Git and release versioning

This document covers how the Git repository is organized, as well as how release numbers are organized.


Cahute’s main source package distribution, also known as “tarballs”, is on

Cahute uses Semantic Versioning with only major and minor versions, not patches. “Breaking changes” cover both the library and utilities, i.e.:

  • If a valid usage of the library becomes invalid or produces an unexpected result (e.g. requests more privileges), breaking changes have occurred.

  • If a valid usage of any of the command-line utilities become invalid or produce an unexpected result, breaking changes have occurred.

Note however that 0.x versions don’t require backwards compatible changes between minor versions, only 1.0 and above, due to API incremental design and stabilization concerns.

Release process

Only the BDFL can release a new version, by pushing a new commit feat: release version x.y on develop that:

  • Updates the project version in the project() function call in CMakeLists.txt.

  • Updates the project version with the version attribute of the docs/ file.

The BDFL then pushes a tag containing the version name, e.g. x.y in this case, and the CI, on detecting a new tag:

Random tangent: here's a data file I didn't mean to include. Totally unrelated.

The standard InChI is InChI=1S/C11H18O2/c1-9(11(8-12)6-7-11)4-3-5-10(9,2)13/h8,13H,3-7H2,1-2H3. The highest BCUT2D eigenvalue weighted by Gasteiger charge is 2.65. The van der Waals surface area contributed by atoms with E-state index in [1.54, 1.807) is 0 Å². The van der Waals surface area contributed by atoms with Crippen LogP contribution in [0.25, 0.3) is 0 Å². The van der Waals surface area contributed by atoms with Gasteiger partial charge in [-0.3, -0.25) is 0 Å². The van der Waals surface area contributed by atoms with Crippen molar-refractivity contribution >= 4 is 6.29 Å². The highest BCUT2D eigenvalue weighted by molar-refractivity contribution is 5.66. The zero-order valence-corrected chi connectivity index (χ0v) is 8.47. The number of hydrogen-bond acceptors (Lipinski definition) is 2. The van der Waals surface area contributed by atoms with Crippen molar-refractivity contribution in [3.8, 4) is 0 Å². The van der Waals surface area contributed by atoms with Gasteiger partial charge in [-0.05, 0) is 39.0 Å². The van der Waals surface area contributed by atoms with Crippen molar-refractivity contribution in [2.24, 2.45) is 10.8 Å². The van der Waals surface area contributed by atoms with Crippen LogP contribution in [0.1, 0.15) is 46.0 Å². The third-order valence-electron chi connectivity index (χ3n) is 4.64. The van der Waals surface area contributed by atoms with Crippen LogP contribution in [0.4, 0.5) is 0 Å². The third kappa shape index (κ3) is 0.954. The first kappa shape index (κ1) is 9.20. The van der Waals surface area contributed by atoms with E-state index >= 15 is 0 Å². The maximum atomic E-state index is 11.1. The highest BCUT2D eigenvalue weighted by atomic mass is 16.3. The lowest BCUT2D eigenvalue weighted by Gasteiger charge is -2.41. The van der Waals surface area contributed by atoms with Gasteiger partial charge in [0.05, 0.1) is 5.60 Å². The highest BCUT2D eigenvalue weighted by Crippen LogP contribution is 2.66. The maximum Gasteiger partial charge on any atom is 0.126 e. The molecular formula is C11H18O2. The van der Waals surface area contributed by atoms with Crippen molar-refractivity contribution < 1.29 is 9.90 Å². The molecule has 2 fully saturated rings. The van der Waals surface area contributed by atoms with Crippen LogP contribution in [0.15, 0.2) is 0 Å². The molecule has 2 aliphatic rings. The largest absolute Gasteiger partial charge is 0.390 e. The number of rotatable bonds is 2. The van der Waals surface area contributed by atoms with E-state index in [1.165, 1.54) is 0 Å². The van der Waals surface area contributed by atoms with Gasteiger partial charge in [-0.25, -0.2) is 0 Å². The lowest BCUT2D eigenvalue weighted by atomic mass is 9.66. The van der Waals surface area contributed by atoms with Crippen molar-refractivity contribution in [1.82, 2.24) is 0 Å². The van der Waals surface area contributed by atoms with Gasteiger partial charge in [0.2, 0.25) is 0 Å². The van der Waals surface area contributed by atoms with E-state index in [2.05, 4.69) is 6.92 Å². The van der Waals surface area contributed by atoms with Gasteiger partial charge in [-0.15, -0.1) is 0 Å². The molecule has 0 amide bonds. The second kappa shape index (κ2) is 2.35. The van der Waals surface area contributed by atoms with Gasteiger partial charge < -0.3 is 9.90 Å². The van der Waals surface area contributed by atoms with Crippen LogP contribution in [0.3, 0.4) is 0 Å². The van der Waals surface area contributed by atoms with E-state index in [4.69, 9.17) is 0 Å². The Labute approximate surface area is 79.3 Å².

• Creates a tarball of the Git repository, and pushes it to the tarball distribution point with an associated SHA256 checksum file.

  • Builds the documentation and updates the main website using the newly generated files.

Once this is done, the BDFL creates a new release on the Releases tab of the Gitlab repository, linked to the newly created tag, with a human-readable changelog.


Creating a new entry in Releases will notify package maintainers and other manual users.

Git repository structure

Cahute’s main repository is at Only maintainers are allowed to push to it; other contributors must work on a fork, then submit the remote branch as a merge request.

The main branch is develop, which may have breaking changes at any point. At every release, a tag is created, pointing on the commit that has incremented the version; see Release process for more information.

If contributions, under the form of merge requests, are accepted, they are to be merged using fast-forward with no merge commit.

Maintainers are allowed to push their work on the repository under branches prefixed by one of the following:

  • fix/: If a fix is required for an issue, e.g. fix/fix-bad-check-packet-type-on-special-mode.

  • feat/: For adding features such as adding a protocol, a file format, an option, and so on.

  • refactor/: For refactoring part of the code or documentation.

Git commit messages must be named using the commit naming convention; see Commit naming.


This structure, while simple, gives flexibility for release branches, hotfix branches, and so on, to be introduced later.